At an actuation frequency of 68 Hz and actuation position x/L = 1/8 (see Fig. 5), the total pump head is determined by Hpump = Qpump × Rpump = Qfuelcell × (Rpump + Rfuelcell), where Qpump is the flowrate of the pump alone, Rpump is the internal pump flow resistance, Qfuelcell is the flowrate of the pump with connection to the DBHPFC, and Rfuelcell is the total flow resistance of the stainless-steel tube, bends, and flow channel plate of the fuel cell system. Accordingly, the ratio of the total flow resistance of the fuel cell system to the internal pump flow resistance can be ascertained by Rfuelcell/Rpump = Qpump/Qfuelcell–1 = 715 (ml/min)/30 (ml/min)–1 ≈ 23. Marked flow resistance of the flow channel plate emerged in the current study. To mitigate pressure head loss, the DBHPFC will require optimum flow channel plates for future practical applications.

Fuel Cell Performance Test.

As illustrated in Fig. 6, this section focuses on performance testing of the fuel cell system, that is, the influence of the anode and cathode flowrates on the output power of the DBHPFC with the fuels, both oxidizer and reducing agents, circulated by the peristaltic pumps. Because the constant voltage of 0.7 V is close to the corresponding voltages at the maximum powers for all flowrates (see typical I–V curve in Fig. 7), the fuel cell power was measured while maintaining a constant voltage of 0.7 V. In addition, the flowrates were kept the same for the anode and the cathode, ranging from 30 to 150 ml/min with the increments of 40 ml/min. Note that increases in the anode and cathode flowrates gradually improve the DBHPFC performance. The measured output power was enhanced from 13 W (520 mW/cm2) at 30 ml/min to 15.2 W (610 mW/cm2) at 150 ml/min, but this increase stopped when the flowrates exceeded 110 ml/min. A further increase in the flowrates would increase the pumping power without accelerating fuel cell power generation. The current DBHPFC can achieve a maximum power density of 650 mW/cm2, which is comparable to the value of 680 mW/cm2 obtained by Gu et al. [9].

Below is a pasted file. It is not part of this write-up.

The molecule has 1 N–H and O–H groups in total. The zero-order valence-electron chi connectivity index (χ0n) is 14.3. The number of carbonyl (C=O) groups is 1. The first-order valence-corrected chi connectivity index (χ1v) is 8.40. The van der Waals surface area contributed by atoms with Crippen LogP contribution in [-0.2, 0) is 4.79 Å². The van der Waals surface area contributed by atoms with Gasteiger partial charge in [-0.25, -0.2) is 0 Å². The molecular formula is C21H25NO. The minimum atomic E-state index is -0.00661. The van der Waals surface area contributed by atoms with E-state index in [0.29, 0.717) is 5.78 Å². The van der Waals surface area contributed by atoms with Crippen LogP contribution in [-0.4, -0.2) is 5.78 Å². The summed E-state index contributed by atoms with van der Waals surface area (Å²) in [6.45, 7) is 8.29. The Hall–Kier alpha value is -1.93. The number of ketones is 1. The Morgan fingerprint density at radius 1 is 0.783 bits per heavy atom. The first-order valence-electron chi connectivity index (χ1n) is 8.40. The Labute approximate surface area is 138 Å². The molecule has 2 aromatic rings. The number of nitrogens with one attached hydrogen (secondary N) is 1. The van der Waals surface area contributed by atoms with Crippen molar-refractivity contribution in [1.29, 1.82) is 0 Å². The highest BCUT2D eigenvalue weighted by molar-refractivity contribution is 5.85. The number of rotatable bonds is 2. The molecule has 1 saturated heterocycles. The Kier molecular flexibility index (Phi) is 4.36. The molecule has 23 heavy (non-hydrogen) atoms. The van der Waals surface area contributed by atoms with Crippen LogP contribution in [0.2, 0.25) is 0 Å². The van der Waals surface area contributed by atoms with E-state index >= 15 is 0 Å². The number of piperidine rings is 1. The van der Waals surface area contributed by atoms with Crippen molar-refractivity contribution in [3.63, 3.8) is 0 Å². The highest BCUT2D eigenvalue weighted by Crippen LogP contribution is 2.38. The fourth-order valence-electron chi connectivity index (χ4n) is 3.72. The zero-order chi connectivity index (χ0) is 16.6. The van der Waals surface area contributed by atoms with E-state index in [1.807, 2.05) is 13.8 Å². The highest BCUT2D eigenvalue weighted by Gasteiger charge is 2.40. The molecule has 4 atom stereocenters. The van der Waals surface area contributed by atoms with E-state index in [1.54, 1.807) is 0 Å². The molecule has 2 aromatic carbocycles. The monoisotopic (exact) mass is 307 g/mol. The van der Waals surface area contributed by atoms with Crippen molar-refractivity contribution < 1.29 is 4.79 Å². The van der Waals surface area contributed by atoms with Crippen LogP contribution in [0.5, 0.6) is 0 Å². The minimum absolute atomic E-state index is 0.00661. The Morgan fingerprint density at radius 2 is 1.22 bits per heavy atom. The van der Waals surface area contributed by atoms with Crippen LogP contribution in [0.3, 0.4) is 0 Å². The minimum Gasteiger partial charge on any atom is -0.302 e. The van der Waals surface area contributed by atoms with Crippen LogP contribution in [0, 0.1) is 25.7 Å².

The fuel cell performance was further investigated by comparing two fuel pumping configurations at anode and cathode flowrates of 30 ml/min (i.e., the optimal flowrates for the current impedance pumps). Figure 7 shows the fuel cell I–V and power density curves using a pair of impedance pumps and a pair of peristaltic pumps (Fig. 4), respectively. Little disparity is observed in the DBHPFC performance between the two pumping mechanics. At anode and cathode flowrates of 30 ml/min, the DBHPFC has a maximum power density of about 530 mW/cm2 and an OCV of 1.75 V.

Comparison of Pumping Efficiency.

For quantitative evaluation of the performance of the DBHPFC with these two pumping configurations, the specific power (power-to-mass ratio), volumetric power density, and back work ratio were defined as follows:

  • SpecificpowerPproducedMtotal

  • VolumetricpowerdensityPproducedVtotal

  • BackworkratioPpumpingPproduced×100%,

where Pproduced, Ppumping, Mtotal, and Vtotal represent the maximum electrical power produced by the DBHPFC, the electrical power consumed by the pumps, the total mass, and the total volume of the fuel cell and the pumps combined, respectively. As detailed in Table 1, the total mass and total volume were estimated by aggregating the corresponding values of two pumps, two fuel tanks, one DBHPFC, and one heater unit (power supply and temperature controller) (A, B, C, and D in Fig. 4). Because the same DBHPFC was used in all experiments, the high specific power and volumetric power density suggest that the pump system for a given produced electric power is lightweight and small-sized. The back work ratio, like the back work of turbine engines used to drive compressors in aircraft, indicates the amount of electrical power for pumping generated by the DBHPFC. Table 2 shows that the impedance pumping configuration not only reduced the volume and weight of the fuel cell systems, but also performed better than the peristaltic pumping configuration regarding the specific power, volumetric power density, and back work ratio.

Summary and Conclusions